This is Deer Park station. (Superb pic snapped a few years ago by my friend Tony.)
And this is the new pod for Protective Services Officers at Deer Park station.
According to the official list, PSOs are now deployed there.
Marcus Wong’s PSO tracking spreadsheet says they started there on July 1st.
Deer Park of course is one of the stations that gets the least frequent train services in Melbourne. It’s served by V/Line’s Ballarat line trains, and about every second service runs express through the station.
Given PSOs are only on duty after 6pm, they’ll see very few trains and people compared to their cousins at Metro stations.
People: The official PTV station stats don’t include the V/Line stations, but the unofficial stats I got a couple of years ago had a figure of 79 boardings at Deer Park every weekday, the fourth-lowest in Melbourne. It’s probably reasonable to assume that many of them board at the station in the morning, and come back and alight there in the evening.
Trains: The station is adjacent to the fast-growing suburb of Derrimut, but the few people using the station is reflective of the small number of trains stopping there.
- Weekdays from the city: 6:08pm, 6:28pm, 7:47pm, 8:45pm, 10:15pm and 11:45pm (Friday only)
- Weekdays to the city: 7:08pm, 8:25pm, 10:18pm
- Saturdays from the city: 7:33pm, 9:08pm, 10:33pm and 12:08am
- Saturdays to the city: 7:05pm, 8:11pm, 10:10pm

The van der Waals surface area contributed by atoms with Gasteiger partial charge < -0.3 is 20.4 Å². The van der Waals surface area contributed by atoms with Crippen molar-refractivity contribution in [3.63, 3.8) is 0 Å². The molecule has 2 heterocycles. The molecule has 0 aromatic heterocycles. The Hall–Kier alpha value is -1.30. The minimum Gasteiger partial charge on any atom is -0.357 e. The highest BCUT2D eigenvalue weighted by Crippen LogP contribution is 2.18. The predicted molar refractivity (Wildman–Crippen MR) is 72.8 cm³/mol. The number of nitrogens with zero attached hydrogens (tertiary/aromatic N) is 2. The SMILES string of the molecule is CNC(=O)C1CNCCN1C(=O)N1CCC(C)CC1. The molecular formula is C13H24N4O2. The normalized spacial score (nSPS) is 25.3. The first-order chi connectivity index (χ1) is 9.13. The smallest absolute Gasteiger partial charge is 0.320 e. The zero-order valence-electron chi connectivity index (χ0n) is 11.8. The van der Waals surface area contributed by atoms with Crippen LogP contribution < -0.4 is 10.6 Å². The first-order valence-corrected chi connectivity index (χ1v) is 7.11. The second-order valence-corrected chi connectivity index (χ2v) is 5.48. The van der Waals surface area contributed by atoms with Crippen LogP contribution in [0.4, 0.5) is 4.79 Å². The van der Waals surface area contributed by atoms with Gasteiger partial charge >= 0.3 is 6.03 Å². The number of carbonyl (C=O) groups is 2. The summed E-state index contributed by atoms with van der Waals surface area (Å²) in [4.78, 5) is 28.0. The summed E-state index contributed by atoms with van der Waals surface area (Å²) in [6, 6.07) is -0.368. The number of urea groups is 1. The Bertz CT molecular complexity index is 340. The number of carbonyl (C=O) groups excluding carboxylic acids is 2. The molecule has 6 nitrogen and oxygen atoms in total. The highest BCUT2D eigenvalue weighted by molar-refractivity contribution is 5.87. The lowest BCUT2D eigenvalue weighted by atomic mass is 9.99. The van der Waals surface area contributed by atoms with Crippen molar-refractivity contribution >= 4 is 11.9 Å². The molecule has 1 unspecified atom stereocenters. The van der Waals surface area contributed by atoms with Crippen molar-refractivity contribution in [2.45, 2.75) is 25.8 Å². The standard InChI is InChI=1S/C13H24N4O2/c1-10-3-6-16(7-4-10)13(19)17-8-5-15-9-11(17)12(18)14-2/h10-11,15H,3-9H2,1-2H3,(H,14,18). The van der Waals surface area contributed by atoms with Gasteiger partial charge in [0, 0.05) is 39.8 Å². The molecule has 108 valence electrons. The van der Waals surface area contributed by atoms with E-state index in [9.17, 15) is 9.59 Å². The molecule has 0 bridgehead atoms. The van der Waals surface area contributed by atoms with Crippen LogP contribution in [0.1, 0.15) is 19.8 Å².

- Sundays from the city: 7:33pm, 9:08pm, 10:33pm
- Sundays to the city: 7:05pm, 8:11pm, 10:11pm
The PSOs are professionals of course. But gee it must be dull waiting up to an hour and a half between trains, and seeing barely any people pass through the station.
On the bright side, those few people hopefully feel safer. Anecdotal evidence matches a recent survey by UniPollWatch which found 85% of passengers believe PSOs have made the rail network safer, and The Age’s online survey said 77% feel safer.
So from that point of view, the scheme is working. But it’s an expensive policy to have two officers at every station, no matter how busy or quiet. It’s unclear if it’s actually reducing crime, and it’s also unclear if it has increased evening patronage on the rail network — particularly at places like Deer Park with hopelessly infrequent train services.
The officers are rotated around through different stations. Just as well — they’d be bored out of their skulls if they were at quiet stations like Deer Park all the time.
- From the sounds of it, many locals use the 400 bus to Sunshine, rather than the local train. The bus runs much closer to housing in Derrimut, about every 20 minutes in peak on that part of the route. Only every 40 minutes off-peak and weekends, but that’s heaps better than the trains. No doubt many others drive.
- When Regional Rail Link opens next year, trains through the station will increase markedly, but it’s unclear if any extra will stop. The possible 2021 V/Line timetables suggested a train every half-hour from Melton during off-peak daytime hours, which would be a vast improvement, though nowhere near the service level of Metro stations a similar distance from the city.
- PTUA analysis of crime stats from before the PSOs were introduced was based on Metro/Connex data, and didn’t include Deer Park or other V/Line stations, but it did make clear that Melbourne-wide, about half of all reported assaults at stations aren’t after 6pm; they’re during the day.